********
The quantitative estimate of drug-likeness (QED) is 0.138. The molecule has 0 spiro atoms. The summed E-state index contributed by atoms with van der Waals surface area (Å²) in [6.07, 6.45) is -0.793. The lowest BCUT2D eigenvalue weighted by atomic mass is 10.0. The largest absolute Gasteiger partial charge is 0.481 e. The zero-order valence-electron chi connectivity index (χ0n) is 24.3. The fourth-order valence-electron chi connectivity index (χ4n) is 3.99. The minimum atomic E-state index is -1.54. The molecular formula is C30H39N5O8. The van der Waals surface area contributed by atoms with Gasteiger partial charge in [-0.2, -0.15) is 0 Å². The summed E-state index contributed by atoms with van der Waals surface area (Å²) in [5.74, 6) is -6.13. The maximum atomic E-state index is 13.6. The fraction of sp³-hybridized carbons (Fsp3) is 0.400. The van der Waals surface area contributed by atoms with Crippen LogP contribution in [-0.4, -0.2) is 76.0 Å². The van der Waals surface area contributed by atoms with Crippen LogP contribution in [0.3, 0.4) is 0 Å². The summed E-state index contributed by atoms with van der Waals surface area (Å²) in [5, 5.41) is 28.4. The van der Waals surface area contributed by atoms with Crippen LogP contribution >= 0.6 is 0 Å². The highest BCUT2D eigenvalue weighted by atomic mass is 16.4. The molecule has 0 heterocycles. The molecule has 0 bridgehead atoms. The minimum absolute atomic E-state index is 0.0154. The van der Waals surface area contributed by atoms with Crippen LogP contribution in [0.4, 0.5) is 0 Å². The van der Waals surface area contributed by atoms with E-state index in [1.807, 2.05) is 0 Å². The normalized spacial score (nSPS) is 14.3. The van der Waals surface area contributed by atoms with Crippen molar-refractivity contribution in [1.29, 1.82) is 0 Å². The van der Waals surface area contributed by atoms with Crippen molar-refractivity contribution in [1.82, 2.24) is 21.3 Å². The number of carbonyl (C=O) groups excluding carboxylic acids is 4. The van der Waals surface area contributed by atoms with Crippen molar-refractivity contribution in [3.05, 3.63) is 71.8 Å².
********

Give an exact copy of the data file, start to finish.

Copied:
The quantitative estimate of drug-likeness (QED) is 0.138. The molecule has 0 spiro atoms. The summed E-state index contributed by atoms with van der Waals surface area (Å²) in [6.07, 6.45) is -0.793. The lowest BCUT2D eigenvalue weighted by atomic mass is 10.0. The largest absolute Gasteiger partial charge is 0.481 e. The zero-order valence-electron chi connectivity index (χ0n) is 24.3. The fourth-order valence-electron chi connectivity index (χ4n) is 3.99. The minimum atomic E-state index is -1.54. The molecular formula is C30H39N5O8. The van der Waals surface area contributed by atoms with Gasteiger partial charge in [-0.2, -0.15) is 0 Å². The summed E-state index contributed by atoms with van der Waals surface area (Å²) in [5.74, 6) is -6.13. The maximum atomic E-state index is 13.6. The fraction of sp³-hybridized carbons (Fsp3) is 0.400. The van der Waals surface area contributed by atoms with Crippen LogP contribution in [-0.4, -0.2) is 76.0 Å². The van der Waals surface area contributed by atoms with Crippen LogP contribution in [0.3, 0.4) is 0 Å². The summed E-state index contributed by atoms with van der Waals surface area (Å²) in [5, 5.41) is 28.4. The van der Waals surface area contributed by atoms with Crippen LogP contribution >= 0.6 is 0 Å². The highest BCUT2D eigenvalue weighted by atomic mass is 16.4. The molecule has 0 heterocycles. The molecule has 0 bridgehead atoms. The minimum absolute atomic E-state index is 0.0154. The van der Waals surface area contributed by atoms with Crippen LogP contribution in [0.4, 0.5) is 0 Å². The van der Waals surface area contributed by atoms with E-state index in [1.807, 2.05) is 0 Å². The normalized spacial score (nSPS) is 14.3. The van der Waals surface area contributed by atoms with Crippen molar-refractivity contribution in [1.29, 1.82) is 0 Å². The van der Waals surface area contributed by atoms with Crippen molar-refractivity contribution in [1.82, 2.24) is 21.3 Å². The number of carbonyl (C=O) groups excluding carboxylic acids is 4. The van der Waals surface area contributed by atoms with Crippen molar-refractivity contribution in [3.05, 3.63) is 71.8 Å².